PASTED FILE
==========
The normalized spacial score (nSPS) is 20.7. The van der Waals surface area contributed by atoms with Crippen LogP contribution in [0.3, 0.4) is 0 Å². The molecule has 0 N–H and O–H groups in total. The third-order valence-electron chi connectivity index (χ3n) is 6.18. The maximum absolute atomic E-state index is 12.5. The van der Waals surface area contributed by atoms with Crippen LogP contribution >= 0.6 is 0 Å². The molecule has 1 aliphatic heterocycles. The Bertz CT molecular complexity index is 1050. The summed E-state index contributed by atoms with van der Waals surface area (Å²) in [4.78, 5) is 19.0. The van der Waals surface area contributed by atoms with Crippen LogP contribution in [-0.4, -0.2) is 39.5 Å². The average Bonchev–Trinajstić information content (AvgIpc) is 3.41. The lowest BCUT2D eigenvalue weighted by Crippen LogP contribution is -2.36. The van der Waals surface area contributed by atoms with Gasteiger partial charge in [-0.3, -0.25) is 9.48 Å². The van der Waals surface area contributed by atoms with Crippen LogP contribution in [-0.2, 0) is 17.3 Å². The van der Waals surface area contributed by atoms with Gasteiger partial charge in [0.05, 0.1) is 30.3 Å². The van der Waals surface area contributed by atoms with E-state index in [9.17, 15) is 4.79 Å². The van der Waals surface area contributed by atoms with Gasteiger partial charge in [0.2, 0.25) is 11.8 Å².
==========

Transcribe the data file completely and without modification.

The normalized spacial score (nSPS) is 20.7. The van der Waals surface area contributed by atoms with Crippen LogP contribution in [0.3, 0.4) is 0 Å². The molecule has 0 N–H and O–H groups in total. The third-order valence-electron chi connectivity index (χ3n) is 6.18. The maximum absolute atomic E-state index is 12.5. The van der Waals surface area contributed by atoms with Crippen LogP contribution >= 0.6 is 0 Å². The molecule has 1 aliphatic heterocycles. The Bertz CT molecular complexity index is 1050. The summed E-state index contributed by atoms with van der Waals surface area (Å²) in [4.78, 5) is 19.0. The van der Waals surface area contributed by atoms with Crippen LogP contribution in [-0.4, -0.2) is 39.5 Å². The average Bonchev–Trinajstić information content (AvgIpc) is 3.41. The lowest BCUT2D eigenvalue weighted by Crippen LogP contribution is -2.36. The van der Waals surface area contributed by atoms with Gasteiger partial charge in [-0.3, -0.25) is 9.48 Å². The van der Waals surface area contributed by atoms with Crippen LogP contribution in [-0.2, 0) is 17.3 Å². The van der Waals surface area contributed by atoms with Gasteiger partial charge in [0.05, 0.1) is 30.3 Å². The van der Waals surface area contributed by atoms with E-state index in [9.17, 15) is 4.79 Å². The van der Waals surface area contributed by atoms with Gasteiger partial charge in [0.2, 0.25) is 11.8 Å².